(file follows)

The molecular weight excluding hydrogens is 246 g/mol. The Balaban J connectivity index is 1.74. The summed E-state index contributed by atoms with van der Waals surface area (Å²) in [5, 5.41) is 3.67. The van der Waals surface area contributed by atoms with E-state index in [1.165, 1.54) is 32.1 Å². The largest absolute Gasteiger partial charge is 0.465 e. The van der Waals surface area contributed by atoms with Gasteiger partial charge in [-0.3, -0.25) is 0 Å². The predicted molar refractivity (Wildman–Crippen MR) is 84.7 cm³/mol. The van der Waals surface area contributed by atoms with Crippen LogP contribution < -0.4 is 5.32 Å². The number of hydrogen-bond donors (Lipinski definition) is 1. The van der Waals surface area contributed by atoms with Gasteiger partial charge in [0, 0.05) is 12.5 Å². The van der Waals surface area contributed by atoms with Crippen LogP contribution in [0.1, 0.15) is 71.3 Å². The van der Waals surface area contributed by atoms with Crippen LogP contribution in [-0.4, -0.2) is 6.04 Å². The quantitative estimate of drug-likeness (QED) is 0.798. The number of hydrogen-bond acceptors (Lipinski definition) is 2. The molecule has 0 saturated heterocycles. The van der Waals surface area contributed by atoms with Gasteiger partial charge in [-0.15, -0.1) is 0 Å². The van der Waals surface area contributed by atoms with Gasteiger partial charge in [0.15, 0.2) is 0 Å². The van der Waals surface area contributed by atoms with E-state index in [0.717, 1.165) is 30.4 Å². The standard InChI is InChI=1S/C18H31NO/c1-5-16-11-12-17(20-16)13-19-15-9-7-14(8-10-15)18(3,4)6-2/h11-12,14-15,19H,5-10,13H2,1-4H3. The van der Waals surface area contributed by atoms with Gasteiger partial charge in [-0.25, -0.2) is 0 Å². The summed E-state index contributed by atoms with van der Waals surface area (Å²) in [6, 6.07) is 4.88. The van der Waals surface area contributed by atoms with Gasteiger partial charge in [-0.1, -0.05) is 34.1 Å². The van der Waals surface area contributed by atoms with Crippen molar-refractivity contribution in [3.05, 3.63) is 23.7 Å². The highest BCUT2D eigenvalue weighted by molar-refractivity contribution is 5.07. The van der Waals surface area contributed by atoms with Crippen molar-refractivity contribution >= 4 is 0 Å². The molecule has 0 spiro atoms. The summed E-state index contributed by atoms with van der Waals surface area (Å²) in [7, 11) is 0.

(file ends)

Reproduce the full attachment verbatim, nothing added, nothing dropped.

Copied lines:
The molecular weight excluding hydrogens is 246 g/mol. The Balaban J connectivity index is 1.74. The summed E-state index contributed by atoms with van der Waals surface area (Å²) in [5, 5.41) is 3.67. The van der Waals surface area contributed by atoms with E-state index in [1.165, 1.54) is 32.1 Å². The largest absolute Gasteiger partial charge is 0.465 e. The van der Waals surface area contributed by atoms with Gasteiger partial charge in [-0.3, -0.25) is 0 Å². The predicted molar refractivity (Wildman–Crippen MR) is 84.7 cm³/mol. The van der Waals surface area contributed by atoms with Crippen LogP contribution < -0.4 is 5.32 Å². The number of hydrogen-bond donors (Lipinski definition) is 1. The van der Waals surface area contributed by atoms with Gasteiger partial charge in [0, 0.05) is 12.5 Å². The van der Waals surface area contributed by atoms with Crippen LogP contribution in [0.1, 0.15) is 71.3 Å². The van der Waals surface area contributed by atoms with Crippen LogP contribution in [-0.4, -0.2) is 6.04 Å². The quantitative estimate of drug-likeness (QED) is 0.798. The number of hydrogen-bond acceptors (Lipinski definition) is 2. The molecule has 0 saturated heterocycles. The van der Waals surface area contributed by atoms with Gasteiger partial charge in [-0.15, -0.1) is 0 Å². The van der Waals surface area contributed by atoms with Gasteiger partial charge in [0.15, 0.2) is 0 Å². The van der Waals surface area contributed by atoms with E-state index in [0.717, 1.165) is 30.4 Å². The standard InChI is InChI=1S/C18H31NO/c1-5-16-11-12-17(20-16)13-19-15-9-7-14(8-10-15)18(3,4)6-2/h11-12,14-15,19H,5-10,13H2,1-4H3. The van der Waals surface area contributed by atoms with Gasteiger partial charge in [-0.25, -0.2) is 0 Å². The summed E-state index contributed by atoms with van der Waals surface area (Å²) in [6, 6.07) is 4.88. The van der Waals surface area contributed by atoms with Gasteiger partial charge in [-0.1, -0.05) is 34.1 Å². The van der Waals surface area contributed by atoms with Crippen molar-refractivity contribution in [3.05, 3.63) is 23.7 Å². The highest BCUT2D eigenvalue weighted by molar-refractivity contribution is 5.07. The van der Waals surface area contributed by atoms with Crippen molar-refractivity contribution >= 4 is 0 Å². The molecule has 0 spiro atoms. The summed E-state index contributed by atoms with van der Waals surface area (Å²) in [7, 11) is 0.